Subjects once banned from the Soviet university curriculum have been established in the heart of Russia's most famous university.
The Jewish Studies Centre at Moscow State University's Institute of Asian and African Studies brings subjects once taught at underground classes around discrete kitchen-table meetings back into the mainstream.
Hebrew, Aramaic and Yiddish, once languages considered anathema by Communist powers prone to periodic campaigns against "cosmopolitanism" - code for Jewish influence - are back on the agenda, although entrance requirements only stipulate a working knowledge of English for students beginning four-year bachelor of arts degrees.
The centre, which admitted its first 30 students in September, teaches history, literature and linguistics, and the economics and politics of Israel.
Arabic is also taught, recognising the degree to which an understanding of modern Israel is impossible without a knowledge of its geographical and political context.
The centre, which has the support of the Russian Jewish Congress, was set up by the private Jewish University of Moscow and the Hebrew University, Jerusalem. Its director, classicist Arkady Kovelman, foresees strong demand and a healthy future.
"There is a vast market in Russia for experts on Israel and Jewish issues. This is an area that has been neglected, and many of our students are attracted by the possibilities such an education offers for business and diplomatic careers," Professor Kovelman said.
"If there are no tragedies or catastrophes in the Russian political realm, the future relations between Russia and Israel can only continue to develop. Both countries are relatively new, and if many emigrants to Israel consider it their historic motherland, then Russia is their pre-historic motherland."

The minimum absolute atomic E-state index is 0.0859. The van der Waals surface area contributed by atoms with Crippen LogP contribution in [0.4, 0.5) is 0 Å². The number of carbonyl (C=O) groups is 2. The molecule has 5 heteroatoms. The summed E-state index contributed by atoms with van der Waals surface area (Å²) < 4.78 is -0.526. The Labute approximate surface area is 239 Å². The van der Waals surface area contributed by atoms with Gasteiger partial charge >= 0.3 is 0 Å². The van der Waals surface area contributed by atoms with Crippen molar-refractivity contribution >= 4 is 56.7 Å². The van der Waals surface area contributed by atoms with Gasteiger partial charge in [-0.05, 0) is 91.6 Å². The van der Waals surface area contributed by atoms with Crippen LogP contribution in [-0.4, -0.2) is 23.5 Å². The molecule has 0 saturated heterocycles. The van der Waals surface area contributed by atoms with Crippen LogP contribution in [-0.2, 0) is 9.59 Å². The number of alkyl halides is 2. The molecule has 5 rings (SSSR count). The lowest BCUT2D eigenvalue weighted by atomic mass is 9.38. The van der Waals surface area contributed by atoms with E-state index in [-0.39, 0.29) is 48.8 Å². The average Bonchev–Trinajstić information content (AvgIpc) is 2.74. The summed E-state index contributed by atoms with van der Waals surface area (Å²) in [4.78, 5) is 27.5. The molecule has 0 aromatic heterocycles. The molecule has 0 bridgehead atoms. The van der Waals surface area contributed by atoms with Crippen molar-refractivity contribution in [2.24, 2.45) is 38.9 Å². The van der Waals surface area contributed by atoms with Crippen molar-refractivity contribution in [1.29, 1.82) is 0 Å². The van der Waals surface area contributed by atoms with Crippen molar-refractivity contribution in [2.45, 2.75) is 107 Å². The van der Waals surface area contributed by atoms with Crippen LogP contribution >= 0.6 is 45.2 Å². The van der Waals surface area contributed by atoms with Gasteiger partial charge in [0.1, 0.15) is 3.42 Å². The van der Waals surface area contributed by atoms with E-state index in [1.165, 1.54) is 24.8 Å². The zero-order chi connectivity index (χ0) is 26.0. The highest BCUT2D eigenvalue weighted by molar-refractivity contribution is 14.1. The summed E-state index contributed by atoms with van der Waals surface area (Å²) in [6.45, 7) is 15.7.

Russia's historic low-level but endemic anti-Semitism is not something to which Professor Kovelman pays much attention.
The centre, which shares cramped accommodation in a beautiful but ill-maintained building with the department of Arabic studies among others, maintains good relations with its neighbours.
Recent attacks on synagogues in Moscow and the rise of home-grown neo-Nazi groups, such as the Russian National Unity faction, do not impinge on the centre, he said. "Academic freedom in Russia, at least in Moscow, is much stronger than anywhere in the world now, because all the old rules and dogmas have disappeared and no new ones have yet arrived to take their place."
The centre hopes to develop its programme of bachelor degrees and postgraduate courses, including masters and PhDs with the help of visiting lecturers from Israel. Student numbers will be built up over the coming years. This is particularly important since the centre's revenue depends on tuition fees of about Pounds 2,500 a year.
Most of the first cohort of students do not have a Jewish background, and have been attracted either by an interest in the subject or the career opportunities open to specialists in an under-developed area.